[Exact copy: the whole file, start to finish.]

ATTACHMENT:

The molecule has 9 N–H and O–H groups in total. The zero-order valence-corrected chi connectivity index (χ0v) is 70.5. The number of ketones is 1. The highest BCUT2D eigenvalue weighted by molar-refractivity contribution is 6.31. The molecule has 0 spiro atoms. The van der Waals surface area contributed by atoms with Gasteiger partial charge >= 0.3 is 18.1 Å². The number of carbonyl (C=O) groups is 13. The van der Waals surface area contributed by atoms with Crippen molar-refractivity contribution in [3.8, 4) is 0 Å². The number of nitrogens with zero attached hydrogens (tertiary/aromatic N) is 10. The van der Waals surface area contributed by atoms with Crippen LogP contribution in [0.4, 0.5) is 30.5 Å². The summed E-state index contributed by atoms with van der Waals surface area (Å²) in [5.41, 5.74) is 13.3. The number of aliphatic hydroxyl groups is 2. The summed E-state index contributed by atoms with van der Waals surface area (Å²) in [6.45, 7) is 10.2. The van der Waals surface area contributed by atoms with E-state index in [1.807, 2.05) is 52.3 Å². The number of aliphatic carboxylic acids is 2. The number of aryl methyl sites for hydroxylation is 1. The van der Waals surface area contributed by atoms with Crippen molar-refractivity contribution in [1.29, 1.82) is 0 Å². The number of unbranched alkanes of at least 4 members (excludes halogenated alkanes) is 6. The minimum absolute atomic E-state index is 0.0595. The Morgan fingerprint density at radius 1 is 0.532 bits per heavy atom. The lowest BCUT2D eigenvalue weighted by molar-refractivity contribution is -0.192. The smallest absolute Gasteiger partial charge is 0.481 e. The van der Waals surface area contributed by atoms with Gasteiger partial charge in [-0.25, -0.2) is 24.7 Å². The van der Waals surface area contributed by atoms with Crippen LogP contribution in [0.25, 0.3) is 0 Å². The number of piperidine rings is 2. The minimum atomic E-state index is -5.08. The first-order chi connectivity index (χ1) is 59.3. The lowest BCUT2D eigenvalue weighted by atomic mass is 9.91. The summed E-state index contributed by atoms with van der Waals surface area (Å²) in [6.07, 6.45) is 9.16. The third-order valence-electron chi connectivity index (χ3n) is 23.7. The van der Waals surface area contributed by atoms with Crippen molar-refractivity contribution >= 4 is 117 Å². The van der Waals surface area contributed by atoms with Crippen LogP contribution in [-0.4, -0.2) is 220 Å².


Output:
The molecule has 9 N–H and O–H groups in total. The zero-order valence-corrected chi connectivity index (χ0v) is 70.5. The number of ketones is 1. The highest BCUT2D eigenvalue weighted by molar-refractivity contribution is 6.31. The molecule has 0 spiro atoms. The van der Waals surface area contributed by atoms with Gasteiger partial charge >= 0.3 is 18.1 Å². The number of carbonyl (C=O) groups is 13. The van der Waals surface area contributed by atoms with Crippen molar-refractivity contribution in [3.8, 4) is 0 Å². The number of nitrogens with zero attached hydrogens (tertiary/aromatic N) is 10. The van der Waals surface area contributed by atoms with Crippen LogP contribution in [0.4, 0.5) is 30.5 Å². The summed E-state index contributed by atoms with van der Waals surface area (Å²) in [5.41, 5.74) is 13.3. The number of aliphatic hydroxyl groups is 2. The summed E-state index contributed by atoms with van der Waals surface area (Å²) in [6.45, 7) is 10.2. The van der Waals surface area contributed by atoms with E-state index in [1.807, 2.05) is 52.3 Å². The number of aliphatic carboxylic acids is 2. The number of aryl methyl sites for hydroxylation is 1. The van der Waals surface area contributed by atoms with Crippen molar-refractivity contribution in [1.29, 1.82) is 0 Å². The number of unbranched alkanes of at least 4 members (excludes halogenated alkanes) is 6. The minimum absolute atomic E-state index is 0.0595. The Morgan fingerprint density at radius 1 is 0.532 bits per heavy atom. The lowest BCUT2D eigenvalue weighted by molar-refractivity contribution is -0.192. The smallest absolute Gasteiger partial charge is 0.481 e. The van der Waals surface area contributed by atoms with Gasteiger partial charge in [-0.25, -0.2) is 24.7 Å². The van der Waals surface area contributed by atoms with Crippen LogP contribution in [0.25, 0.3) is 0 Å². The number of piperidine rings is 2. The minimum atomic E-state index is -5.08. The first-order chi connectivity index (χ1) is 59.3. The lowest BCUT2D eigenvalue weighted by atomic mass is 9.91. The summed E-state index contributed by atoms with van der Waals surface area (Å²) in [6.07, 6.45) is 9.16. The third-order valence-electron chi connectivity index (χ3n) is 23.7. The van der Waals surface area contributed by atoms with Crippen molar-refractivity contribution >= 4 is 117 Å². The van der Waals surface area contributed by atoms with Crippen LogP contribution in [-0.4, -0.2) is 220 Å².